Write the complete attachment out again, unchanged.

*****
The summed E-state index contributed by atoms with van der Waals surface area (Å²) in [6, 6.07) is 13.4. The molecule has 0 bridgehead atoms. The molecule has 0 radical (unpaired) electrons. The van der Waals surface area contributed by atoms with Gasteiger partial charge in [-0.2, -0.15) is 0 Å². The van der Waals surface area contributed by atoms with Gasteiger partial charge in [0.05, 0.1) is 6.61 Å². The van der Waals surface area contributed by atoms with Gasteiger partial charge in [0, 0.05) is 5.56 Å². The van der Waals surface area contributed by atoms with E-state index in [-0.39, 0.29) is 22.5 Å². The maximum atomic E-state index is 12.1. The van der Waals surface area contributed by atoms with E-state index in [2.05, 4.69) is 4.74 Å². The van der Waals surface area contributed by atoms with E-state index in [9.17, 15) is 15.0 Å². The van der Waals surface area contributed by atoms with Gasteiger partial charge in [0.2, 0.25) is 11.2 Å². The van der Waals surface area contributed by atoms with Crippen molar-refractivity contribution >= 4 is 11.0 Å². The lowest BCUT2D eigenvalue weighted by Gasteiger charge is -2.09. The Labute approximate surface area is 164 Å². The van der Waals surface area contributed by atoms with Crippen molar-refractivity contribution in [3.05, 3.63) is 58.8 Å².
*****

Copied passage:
The summed E-state index contributed by atoms with van der Waals surface area (Å²) in [6, 6.07) is 13.4. The molecule has 0 bridgehead atoms. The molecule has 0 radical (unpaired) electrons. The van der Waals surface area contributed by atoms with Gasteiger partial charge in [-0.2, -0.15) is 0 Å². The van der Waals surface area contributed by atoms with Gasteiger partial charge in [0.05, 0.1) is 6.61 Å². The van der Waals surface area contributed by atoms with Gasteiger partial charge in [0, 0.05) is 5.56 Å². The van der Waals surface area contributed by atoms with E-state index in [-0.39, 0.29) is 22.5 Å². The maximum atomic E-state index is 12.1. The van der Waals surface area contributed by atoms with E-state index in [2.05, 4.69) is 4.74 Å². The van der Waals surface area contributed by atoms with E-state index in [9.17, 15) is 15.0 Å². The van der Waals surface area contributed by atoms with Gasteiger partial charge in [0.2, 0.25) is 11.2 Å². The van der Waals surface area contributed by atoms with Crippen molar-refractivity contribution >= 4 is 11.0 Å². The lowest BCUT2D eigenvalue weighted by Gasteiger charge is -2.09. The Labute approximate surface area is 164 Å². The van der Waals surface area contributed by atoms with Crippen molar-refractivity contribution in [3.05, 3.63) is 58.8 Å².